Facing the largest wave of retirements in its history, Cornell is aiming to hire about 67 new faculty a year through its decade-long, $100 million initiative to replace half of its faculty, according to Dean of Faculty Prof. Joseph Burns Ph.D. ’66, astronomy.
The goal of the initiative, called Faculty Renewal, is to steadily hire about 800 new faculty members before half of the University’s current faculty members over the age of 55 retire, according to Peter Lepage, dean of the College of Arts and Sciences.
In order to support the initiative, the University will seek to raise donations; half of the $100-million will come from donors, while the rest will come from a “simple allocation of resources for faculty salary,” according to Linda Glaser, staff writer for the College of Arts and Sciences.
As of May, the University has already received $39 million in gifts from donors supporting faculty renewal, according to John Siliciano ’75, senior vice provost for academic affairs.
The arts college, the biggest college at Cornell, is seeking to support 20 sesquicentennial faculty fellows, according to the college’s website.
The arts college’s push to rapidly hire new faculty highlights a challenge the University has been facing in recent years: replacing retiring faculty with new hires despite facing economic constraints.
According to Lepage, after the 2008 recession, the University was forced to cut the number of new faculty hires by 50 percent. At the same time, the University was facing a retirement rate that was double of what it was in the 1990s.
“We have the oldest faculty we’ve ever had,” Lepage said. “When I joined the faculty in 1980, only 20 percent of the faculty was over the age of 55. Now, it’s 50 percent.”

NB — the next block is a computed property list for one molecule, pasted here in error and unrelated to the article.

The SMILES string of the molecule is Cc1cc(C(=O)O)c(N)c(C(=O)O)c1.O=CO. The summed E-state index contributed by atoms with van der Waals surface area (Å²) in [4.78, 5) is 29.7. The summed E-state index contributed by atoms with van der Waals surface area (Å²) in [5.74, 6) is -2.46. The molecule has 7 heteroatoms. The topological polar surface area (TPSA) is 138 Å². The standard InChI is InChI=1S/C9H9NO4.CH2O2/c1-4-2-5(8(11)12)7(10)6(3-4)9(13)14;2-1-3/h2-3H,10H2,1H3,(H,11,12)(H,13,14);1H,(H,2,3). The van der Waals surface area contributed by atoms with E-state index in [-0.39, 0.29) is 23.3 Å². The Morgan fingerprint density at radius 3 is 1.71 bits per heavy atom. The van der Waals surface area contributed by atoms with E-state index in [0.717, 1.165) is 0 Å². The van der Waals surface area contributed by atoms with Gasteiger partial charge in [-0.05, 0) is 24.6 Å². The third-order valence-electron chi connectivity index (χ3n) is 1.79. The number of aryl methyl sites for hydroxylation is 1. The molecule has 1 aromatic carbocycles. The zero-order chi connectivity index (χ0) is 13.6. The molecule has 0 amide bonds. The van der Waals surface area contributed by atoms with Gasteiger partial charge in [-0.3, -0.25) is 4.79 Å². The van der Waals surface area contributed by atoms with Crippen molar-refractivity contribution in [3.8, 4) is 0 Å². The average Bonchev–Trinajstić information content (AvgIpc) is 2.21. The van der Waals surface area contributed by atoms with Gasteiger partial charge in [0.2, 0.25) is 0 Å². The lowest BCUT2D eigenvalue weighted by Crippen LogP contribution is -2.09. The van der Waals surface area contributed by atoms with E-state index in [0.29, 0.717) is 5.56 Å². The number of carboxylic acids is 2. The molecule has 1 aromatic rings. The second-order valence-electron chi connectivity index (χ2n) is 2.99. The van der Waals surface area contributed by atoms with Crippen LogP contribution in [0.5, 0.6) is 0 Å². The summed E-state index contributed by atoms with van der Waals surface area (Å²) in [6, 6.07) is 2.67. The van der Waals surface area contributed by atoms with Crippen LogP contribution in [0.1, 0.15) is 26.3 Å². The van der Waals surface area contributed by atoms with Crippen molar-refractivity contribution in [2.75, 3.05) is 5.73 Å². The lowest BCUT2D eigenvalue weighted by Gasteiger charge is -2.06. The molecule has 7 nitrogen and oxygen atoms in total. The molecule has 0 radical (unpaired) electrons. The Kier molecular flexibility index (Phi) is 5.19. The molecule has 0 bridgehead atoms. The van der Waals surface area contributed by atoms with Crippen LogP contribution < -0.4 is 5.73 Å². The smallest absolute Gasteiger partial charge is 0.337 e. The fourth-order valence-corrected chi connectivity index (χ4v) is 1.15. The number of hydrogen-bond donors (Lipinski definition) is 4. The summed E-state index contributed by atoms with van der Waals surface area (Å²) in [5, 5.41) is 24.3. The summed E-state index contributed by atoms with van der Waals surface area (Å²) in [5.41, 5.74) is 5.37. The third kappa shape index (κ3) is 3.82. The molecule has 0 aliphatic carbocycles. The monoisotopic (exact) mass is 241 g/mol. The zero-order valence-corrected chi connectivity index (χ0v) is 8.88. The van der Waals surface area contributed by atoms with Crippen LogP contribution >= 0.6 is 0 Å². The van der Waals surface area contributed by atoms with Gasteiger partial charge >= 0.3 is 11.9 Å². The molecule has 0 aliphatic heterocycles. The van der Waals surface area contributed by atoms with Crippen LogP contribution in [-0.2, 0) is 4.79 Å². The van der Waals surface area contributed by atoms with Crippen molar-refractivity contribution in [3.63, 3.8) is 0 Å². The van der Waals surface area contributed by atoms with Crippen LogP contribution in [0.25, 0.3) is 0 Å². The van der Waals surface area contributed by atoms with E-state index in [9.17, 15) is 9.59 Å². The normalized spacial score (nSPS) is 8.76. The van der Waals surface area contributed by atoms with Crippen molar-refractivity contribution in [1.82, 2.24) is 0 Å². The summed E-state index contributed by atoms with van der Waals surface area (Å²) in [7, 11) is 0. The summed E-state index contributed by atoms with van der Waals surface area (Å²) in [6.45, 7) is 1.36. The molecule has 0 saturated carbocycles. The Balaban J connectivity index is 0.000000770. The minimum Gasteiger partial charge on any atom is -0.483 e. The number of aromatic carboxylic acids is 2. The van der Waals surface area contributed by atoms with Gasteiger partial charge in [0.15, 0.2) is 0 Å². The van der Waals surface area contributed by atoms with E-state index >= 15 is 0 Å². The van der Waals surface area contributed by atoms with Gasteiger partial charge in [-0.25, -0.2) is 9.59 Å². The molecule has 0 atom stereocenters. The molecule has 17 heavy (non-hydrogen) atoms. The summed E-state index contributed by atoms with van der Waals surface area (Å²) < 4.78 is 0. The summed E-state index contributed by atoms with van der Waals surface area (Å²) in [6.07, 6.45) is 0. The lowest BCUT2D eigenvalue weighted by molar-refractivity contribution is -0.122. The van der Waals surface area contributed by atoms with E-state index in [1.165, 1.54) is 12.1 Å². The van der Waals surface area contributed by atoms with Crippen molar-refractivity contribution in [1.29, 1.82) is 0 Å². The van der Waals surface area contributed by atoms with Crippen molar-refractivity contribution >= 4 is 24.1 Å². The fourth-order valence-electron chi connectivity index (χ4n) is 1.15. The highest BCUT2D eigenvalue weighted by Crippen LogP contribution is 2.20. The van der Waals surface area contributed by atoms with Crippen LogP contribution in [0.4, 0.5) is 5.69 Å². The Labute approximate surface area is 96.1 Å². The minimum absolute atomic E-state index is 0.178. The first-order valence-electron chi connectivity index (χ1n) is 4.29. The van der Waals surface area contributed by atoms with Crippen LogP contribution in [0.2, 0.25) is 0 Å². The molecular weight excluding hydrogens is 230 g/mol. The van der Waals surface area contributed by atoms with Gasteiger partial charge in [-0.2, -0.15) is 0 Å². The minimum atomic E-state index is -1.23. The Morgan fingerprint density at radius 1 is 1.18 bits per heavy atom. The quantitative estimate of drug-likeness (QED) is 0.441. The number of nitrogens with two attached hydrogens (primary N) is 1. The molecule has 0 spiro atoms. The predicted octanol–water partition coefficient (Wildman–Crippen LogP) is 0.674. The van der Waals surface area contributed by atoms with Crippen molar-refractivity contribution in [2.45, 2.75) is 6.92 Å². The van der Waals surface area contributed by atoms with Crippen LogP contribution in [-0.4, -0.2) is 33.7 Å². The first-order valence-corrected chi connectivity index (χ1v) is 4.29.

Although the University continues to cope with lingering effects of the financial crisis, hiring new, quality faculty members remains a priority for Cornell, according to Lepage.
“We decided to take every bit of loose money we had and put it into hiring to try to hire not just 28 people a year to replace people who were disappearing for whatever reason but try and hire another five or six people a year using bridge money,” he said.
Instead of hiring faculty as faculty retire, the University, then, hopes to hire new faculty three or four years ahead of expected retirements.
“We try and find temporary funding to support them,” Lepage said.
The initiative to hire new faculty has been largely supported by existing faculty on Cornell’s campus, Burns said.
“We want a lot of money put into this in order to bring in the best colleagues that we possible can. If you ask almost any faculty member, they would much rather have better colleagues than better buildings,” Burns said.
The University faces a challenge as it pursues faculty renewal, however, because within the last two years, the market for faculty has become increasingly competitive, Lepage said.
“I think a lot of other universities have older faculty right now. … There will be a lot of competition, and that will cause a lot of universities to pick off faculty that have already been hired,” Lepage said.
Burns echoed Lepage’s sentiments, describing the process of hiring new faculty at the University level as being “extraordinarily competitive.”
An additional difficulty the University faces when hiring new faculty, Burns said, is that some current faculty do not want to retire yet.
“For me, and I think this is true of a lot of people, teaching and interacting with students and colleagues, it’s what I love to do,” Burns said. “It’s my right, and so why should I give it up?”
Still, Lepage said, this is a very exciting time for the University.
“There will be a lot of new courses that one has never heard of that have never been taught before,” Lepage said. “Some of them will be completely different takes on old subjects, and some of them on subjects that have never been offered before. … You should see more of this now during these years with so much turnover.”
Lepage added that Cornell’s last wave of huge hires was in the 1960s and 70s.
“Cornell doubled in size every fifteen years, both student body and faculty, for its first hundred years, and then in the 1970s, it stopped growing, and that is why we have the heavy retirements now,” Lepage said. “So that last batch of hiring was in the 60s and early 70s, but actually, it was the end of a hundred-year process of growing Cornell from a tiny acorn to an oak tree.”
Original Author: Margaret Yoder